October 30, 2014
10/29/14 The Daily Beast
Maria de los Angeles Pineda / H. Ayuntamiento Municipal de Iguala
Tuesday saw Mexican security forces digging near a garbage dump, excavating yet another unmarked grave with the hope of finally finding 43 student teachers who went missing after a protest last month amid reports of a massacre carried out by the local police. And the hunt was continuing for the most wanted woman in Mexico, the woman said to have given the Iguala police chief a fateful order when she mistakenly imagined the students might disrupt a party she was throwing in honor of herself. “Teach them a lesson.” The order purportedly came from Maria de los Angeles Pineda Villa, wife of the mayor of Iguala and by numerous accounts the person really in charge. “The key operator,” Sidronio Casarrubias Salgado of the Guerreros Unidos gang recently said of her status in the town’s underworld.
October 29, 2014
10/28/14 Dallas News
The Associated Press October 22, 2014
A few weeks ago, 43 students at a teachers college in Mexico’s southern state of Guerrero disappeared. From what we know so far, police in the city of Iguala handed them over to a local drug gang, affiliated with the mayor, and they were almost certainly killed. Public authorities have yet to locate the graves where the students are buried, but in searching for them they have turned up several other mass graves that testify to the gruesome gangland war going on around the city over the past few years. Mexicans have reacted with understandable horror and nationwide protests against the wave of violence that still simmers in many parts of their country. The political fallout so far has included Guerrero Gov. Angel Aguirre, who effectively stepped down under pressure.
October 29, 2014
10/28/14 New York Times
“For a year now, violence and crime have really spiked,” he said. “People cannot travel the roads by night because you always see gunmen on the roads, armed people just watching you.” Still, even in a town that had become inured to kidnappings, “we are not used to the police or narcos killing students,” he said. “That’s just ugly.” The disappearance has created a political dilemma for President Enrique Peña Nieto, who has sought to play down the issue of drug violence while he tries to focus on the economy. Yet the search for the students has consumed Mexican public opinion. Their disappearance has set off violent protests in the state of Guerrero, where they were arrested, and demonstrations in much of the country.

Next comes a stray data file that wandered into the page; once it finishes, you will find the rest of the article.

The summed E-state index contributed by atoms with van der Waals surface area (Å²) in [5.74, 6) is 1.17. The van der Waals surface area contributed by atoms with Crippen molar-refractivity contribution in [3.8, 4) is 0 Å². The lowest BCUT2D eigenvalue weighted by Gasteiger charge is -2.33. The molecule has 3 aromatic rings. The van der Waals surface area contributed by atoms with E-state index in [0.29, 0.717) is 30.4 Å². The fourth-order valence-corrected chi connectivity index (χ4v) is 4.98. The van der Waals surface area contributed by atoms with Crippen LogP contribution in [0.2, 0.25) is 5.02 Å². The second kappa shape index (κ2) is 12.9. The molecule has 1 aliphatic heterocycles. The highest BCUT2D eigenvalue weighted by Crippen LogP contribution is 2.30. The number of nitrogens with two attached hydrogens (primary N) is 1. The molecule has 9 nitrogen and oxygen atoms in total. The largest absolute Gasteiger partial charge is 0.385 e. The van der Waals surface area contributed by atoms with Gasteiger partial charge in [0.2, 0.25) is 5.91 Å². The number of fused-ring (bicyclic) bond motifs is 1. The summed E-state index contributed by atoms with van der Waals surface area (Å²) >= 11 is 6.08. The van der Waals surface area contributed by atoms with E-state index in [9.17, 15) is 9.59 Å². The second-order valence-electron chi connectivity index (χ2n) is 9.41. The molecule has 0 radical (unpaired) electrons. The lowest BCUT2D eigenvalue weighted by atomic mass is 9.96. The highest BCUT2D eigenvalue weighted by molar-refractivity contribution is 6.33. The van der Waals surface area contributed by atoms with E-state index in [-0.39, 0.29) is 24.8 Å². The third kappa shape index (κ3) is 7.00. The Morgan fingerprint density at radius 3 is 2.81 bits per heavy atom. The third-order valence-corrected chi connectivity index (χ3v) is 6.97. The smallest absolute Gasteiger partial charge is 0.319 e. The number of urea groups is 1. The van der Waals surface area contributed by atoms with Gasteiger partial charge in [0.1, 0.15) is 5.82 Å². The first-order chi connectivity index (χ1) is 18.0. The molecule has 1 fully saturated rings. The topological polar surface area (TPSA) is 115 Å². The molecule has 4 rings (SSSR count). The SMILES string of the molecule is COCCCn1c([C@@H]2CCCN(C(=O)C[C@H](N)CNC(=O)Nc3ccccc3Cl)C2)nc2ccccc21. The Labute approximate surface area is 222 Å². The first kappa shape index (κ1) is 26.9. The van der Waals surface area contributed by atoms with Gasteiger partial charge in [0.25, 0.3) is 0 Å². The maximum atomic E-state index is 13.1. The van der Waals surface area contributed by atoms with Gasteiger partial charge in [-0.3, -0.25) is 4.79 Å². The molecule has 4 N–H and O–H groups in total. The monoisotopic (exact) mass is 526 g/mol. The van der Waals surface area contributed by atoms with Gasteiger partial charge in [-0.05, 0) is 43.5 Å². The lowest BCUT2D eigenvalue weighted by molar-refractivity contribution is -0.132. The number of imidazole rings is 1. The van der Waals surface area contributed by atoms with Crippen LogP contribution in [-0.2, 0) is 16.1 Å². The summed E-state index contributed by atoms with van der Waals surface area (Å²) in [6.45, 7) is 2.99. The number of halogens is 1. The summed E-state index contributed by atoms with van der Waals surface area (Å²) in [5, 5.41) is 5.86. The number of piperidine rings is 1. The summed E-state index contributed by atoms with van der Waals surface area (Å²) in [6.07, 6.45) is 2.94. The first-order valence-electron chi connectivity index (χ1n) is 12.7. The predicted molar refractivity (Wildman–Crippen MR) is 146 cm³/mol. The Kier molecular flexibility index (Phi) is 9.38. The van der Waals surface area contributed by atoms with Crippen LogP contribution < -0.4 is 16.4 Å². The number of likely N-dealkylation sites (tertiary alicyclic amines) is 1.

October 28, 2014
10/27/14 Los Angeles Times
Mexican authorities said Monday that they had discovered another hidden grave — this one by a garbage dump south of Iguala in Guerrero state — and are examining the remains to determine whether they are the bodies of 43 college students missing for a month. Atty. Gen. Jesus Murillo Karam indicated that information on the grave site came from four additional gang members who were captured over the weekend; two of them confessed to having had custody of a “large number” of the students, he said.
October 21, 2014
10/20/14 Los Angeles Times
Weapons seized from Mexican Cartels.
So what of the missing college students? Searchers have found six mass graves but so far none of the bodies has been identified as any of the missing students. Think about that. Six mass graves of the slaughtered, and they still haven’t found the rightmass grave. That’s an unconscionable level of violence, one for which the United States bears some responsibility even though the killings happened more than 1,000 miles south of the border. Why? According to recent news reports, a key outlet for the Guerrero Unidos gang’s drug trafficking is Chicago. And as a study last year through the University of San Diego’s Trans-Border Institute found, a large number of the guns with which Mexico’s drug wars are being waged were trafficked in from the U.S.
October 21, 2014
10/20/14 The Washington Post
The Mexican government announced rewards Monday of 1.5 million pesos ($111,000) for information on 43 students from a rural teachers’ college who have been missing since Sept. 26. The government ran full-page ads in Mexican newspapers with pictures of the 43 young men. The government also offered 1.5 million pesos for information on those who had abducted or killed the students. The government says it still does not know what happened to the students of the radical teachers’ college, after they were rounded up by local police and allegedly handed over to gunmen from a drug cartel.
October 20, 2014
While the world has focused its attention on the pro-democracy protests in Hong Kong, there’s another student movement gaining steam on the other side of the world. The unfolding protests gripping Mexico began in the small town of Iguala, in the southwest region of Guerrero state, where the disappearance of 43 student teachers on the night of Sept. 26 has sparked outrage amid allegations of collaboration between local police and organized crime. “Iguala is just one example of the level of decay in state and municipal security institutions,” Duncan Wood, director of the Mexico Institute at the Woodrow Wilson Center in Washington, D.C., told the Washington Post.